by Jay Feinstein
Four autumns from now, when the football team is trudging on the turf, the cross country team is racing on the outdoor track and the volleyball team is playing in the SOA, the deck of this school’s pool may be dry. There may not be any girls practicing in the pool. There may not be a girls’ swim team.
A Massachusetts Interscholastic Athletic Association (MIAA) subcommittee recently introduced a proposal to phase out the current girls’ fall swimming and diving postseason competition by the 2015-2016 school year. The lack of a postseason means that the girls’ fall swim team will no longer exist, according to coach Kirsten Tuohy. This measure has sparked some opposition in this school’s girls’ swimming community, she said.
With the proposal, the MIAA, which currently offers a boys’ postseason in winter and a girls’ postseason in both winter and fall, would continue to offer the girls’ and boys’ winter postseasons, according to Tuohy.
If the proposal passed, this school would be forced to either combine its boys’ and girls’ swim teams or to have two teams that share pool space, Tuohy said. “It would have a significant impact on us,” Tuohy said.
Currently, there are three swim teams in this school that practice during the winter: Newton Swim Team, this school’s boys’ swim team and South’s co-ed swim team. With the addition of the girls’ swim team, there would be a fourth.
If boys’ and girls’ teams were to practice together, both teams would have to cut up to half of their team members due to limited pool space, according to Tuohy. There are currently between 45 and 50 members of girls’ swimming, and she said she would have to cut 25 or more to accommodate sharing the pool with boys’ swim.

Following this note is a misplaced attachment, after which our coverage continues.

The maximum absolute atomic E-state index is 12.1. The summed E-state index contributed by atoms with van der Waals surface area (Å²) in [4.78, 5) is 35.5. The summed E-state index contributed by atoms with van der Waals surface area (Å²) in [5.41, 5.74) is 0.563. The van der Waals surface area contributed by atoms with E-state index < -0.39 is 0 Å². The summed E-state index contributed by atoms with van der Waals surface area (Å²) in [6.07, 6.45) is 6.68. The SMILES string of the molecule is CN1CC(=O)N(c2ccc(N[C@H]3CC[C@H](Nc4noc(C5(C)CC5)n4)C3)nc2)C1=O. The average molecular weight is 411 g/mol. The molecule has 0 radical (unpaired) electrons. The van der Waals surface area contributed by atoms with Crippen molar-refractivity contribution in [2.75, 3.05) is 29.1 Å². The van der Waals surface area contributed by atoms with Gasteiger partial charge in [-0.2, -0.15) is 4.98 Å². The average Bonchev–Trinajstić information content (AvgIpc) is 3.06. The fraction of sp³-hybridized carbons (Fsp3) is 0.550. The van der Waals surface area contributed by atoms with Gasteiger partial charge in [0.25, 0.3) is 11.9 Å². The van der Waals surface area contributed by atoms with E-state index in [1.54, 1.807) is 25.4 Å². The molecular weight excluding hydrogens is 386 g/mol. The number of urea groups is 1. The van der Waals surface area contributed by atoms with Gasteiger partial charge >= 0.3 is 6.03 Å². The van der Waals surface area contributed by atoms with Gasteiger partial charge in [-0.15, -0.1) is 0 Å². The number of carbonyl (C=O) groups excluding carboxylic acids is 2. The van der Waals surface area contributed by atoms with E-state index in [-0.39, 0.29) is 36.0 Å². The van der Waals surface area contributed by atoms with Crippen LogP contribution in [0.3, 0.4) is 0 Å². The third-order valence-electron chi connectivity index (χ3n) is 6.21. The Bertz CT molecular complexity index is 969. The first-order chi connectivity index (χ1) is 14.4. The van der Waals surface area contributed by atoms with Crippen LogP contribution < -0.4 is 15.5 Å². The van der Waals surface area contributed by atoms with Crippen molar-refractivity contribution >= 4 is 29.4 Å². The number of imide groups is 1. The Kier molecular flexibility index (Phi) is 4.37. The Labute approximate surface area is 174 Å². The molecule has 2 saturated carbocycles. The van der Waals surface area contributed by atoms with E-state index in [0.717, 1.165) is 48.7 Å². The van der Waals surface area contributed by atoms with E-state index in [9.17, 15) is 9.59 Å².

“The girls don’t have to worry about what boys are thinking and saying. Girls go through a lot of changes in high school, and being on a single sex team enables them be comfortable in their own skin.”
An all-female team gives students a place to grow, Tuohy said.
“It’s empowering for girls to compete with and against other girls,” she said. “The all-female experience is important because it gives girls a place and time to work out social and emotional issues that many people inflict upon themselves. People can really be themselves.”
Many other members of the State’s athletic community are outraged by the proposal, Tuohy said. “All coaches in the fall are not for it, even coaches of teams with boys, because they don’t want to lose what they currently have.”
According to senior Hunter Hedenberg, who was a captain with senior Veronica Ingham this fall, the change would negatively affect the team.
“Putting boys and girls together while wearing bathing suits everyday is definitely going to change the group dynamic of both teams,” Hedenberg said. “Because there are both boys and girls on the teams that compete, the teams as a whole are bigger, which can make competition more intimidating and stressful, and it can make the meets longer.”
Many would-be members who enjoy winter sports could also be lost from the team, Hedenberg said. Many divers are also gymnasts, and would have to choose between diving and gymnastics, she said.
To limit competition between boys and girls, without spending the extra money needed to hold a boys’ fall postseason, the MIAA will discontinue its girls’ fall postseason, Tuohy said.
“The MIAA would have to rent pool time to run two more tournament meets for boys in fall,” she said. “They would be running eight instead of four.”
According to the proposal, there will be a boys’ fall postseason for the next three years, but after that, there would not be a fall postseason for boys or for girls.
“I’ve been involved in MIAA swim since ’92, and it has been in the fall for all 20 of those years,” Tuohy said. “A change would be something to get used to.”
Boys’ swim coach Ryan Rich declined to express his opinion on the issue. “I’m confident the MIAA representatives for Newton North will ensure that a decision is made in the best interest of the school and the state association.”